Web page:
A Collection of English Poems, 1660-1800

By Ronald S. Crane | Go to book overview

To taste her various stores, her best delights,
The Summer's radiance, and the sweets of Spring.

While we are doom'd to bear the restless change

Of varying seasons, vapours dank, and dry, 90
Forbid like you in milder climes to range,
When wintry storms usurp the low'ring sky.

Yet know the period to your joys assign'd,
Know ruin hovers o'er this earthly ball,

As lofty tow'rs stoop prostrate to the wind, 95
Its secret props of adamant shall fall.

But when yon' radiant sun shall shine no more,
The spirit, freed from sin's tyrannic sway,
On lighter pinions borne than yours, shall soar

To fairer realms beneath a brighter ray. 100

To plains ethereal, and celestial bow'rs, Where wintry storms no rude access obtain,
Where blasts no lightning, and no tempest low'rs,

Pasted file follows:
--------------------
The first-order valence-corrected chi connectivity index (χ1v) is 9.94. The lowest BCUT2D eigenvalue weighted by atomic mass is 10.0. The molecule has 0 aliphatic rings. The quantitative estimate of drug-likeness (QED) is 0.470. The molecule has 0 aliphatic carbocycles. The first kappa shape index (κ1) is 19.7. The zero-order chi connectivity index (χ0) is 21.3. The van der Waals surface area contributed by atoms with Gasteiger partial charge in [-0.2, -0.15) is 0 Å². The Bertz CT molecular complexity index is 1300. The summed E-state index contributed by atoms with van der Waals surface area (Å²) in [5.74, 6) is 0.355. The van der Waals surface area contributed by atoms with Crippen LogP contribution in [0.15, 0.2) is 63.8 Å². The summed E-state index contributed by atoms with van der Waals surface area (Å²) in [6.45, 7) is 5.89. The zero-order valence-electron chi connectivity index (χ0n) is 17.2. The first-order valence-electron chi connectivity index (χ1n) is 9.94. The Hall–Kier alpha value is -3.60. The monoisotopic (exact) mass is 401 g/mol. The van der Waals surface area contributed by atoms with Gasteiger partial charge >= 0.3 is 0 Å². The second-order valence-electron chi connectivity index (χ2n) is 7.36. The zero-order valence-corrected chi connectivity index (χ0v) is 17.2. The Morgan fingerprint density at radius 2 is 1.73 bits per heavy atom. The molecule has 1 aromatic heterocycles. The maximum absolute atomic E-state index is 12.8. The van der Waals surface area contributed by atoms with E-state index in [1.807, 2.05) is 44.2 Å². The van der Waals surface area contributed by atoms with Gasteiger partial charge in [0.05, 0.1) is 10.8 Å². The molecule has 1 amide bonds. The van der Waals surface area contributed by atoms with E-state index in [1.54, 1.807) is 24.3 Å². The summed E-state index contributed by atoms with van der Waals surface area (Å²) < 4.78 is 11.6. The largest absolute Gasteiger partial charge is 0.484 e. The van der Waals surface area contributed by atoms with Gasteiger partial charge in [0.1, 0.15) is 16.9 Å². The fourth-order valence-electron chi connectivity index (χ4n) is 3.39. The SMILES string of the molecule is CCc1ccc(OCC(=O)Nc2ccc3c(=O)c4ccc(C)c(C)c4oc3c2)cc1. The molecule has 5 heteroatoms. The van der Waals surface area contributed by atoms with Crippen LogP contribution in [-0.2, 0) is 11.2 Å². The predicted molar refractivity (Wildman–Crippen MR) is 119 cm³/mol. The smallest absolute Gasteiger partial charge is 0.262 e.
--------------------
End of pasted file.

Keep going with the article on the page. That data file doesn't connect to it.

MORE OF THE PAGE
But ever-smiling Spring, and Pleasure reign.


JAMES GRAINGER
(1721?-1753-1766)

Solitude. An Ode1

O SOLITUDE, romantic maid,
Whether by nodding towers you tread,
Or haunt the desart's trackless gloom,
Or hover o'er the yawning tomb,

Or climb the Andes' clifted side, 5
Or by the Nile's coy source abide,
Or starting from your half-year's sleep
From Hecla view the thawing deep,
Or Tadmor's marble wastes survey,
Or in yon roofless cloyster stray; 10
You, Recluse, again I woo,
And again your steps pursue.

____________________
1
Published in Dodsleys' Collection of Poems, Volume IV, 1755. Text of first edition.

-828-

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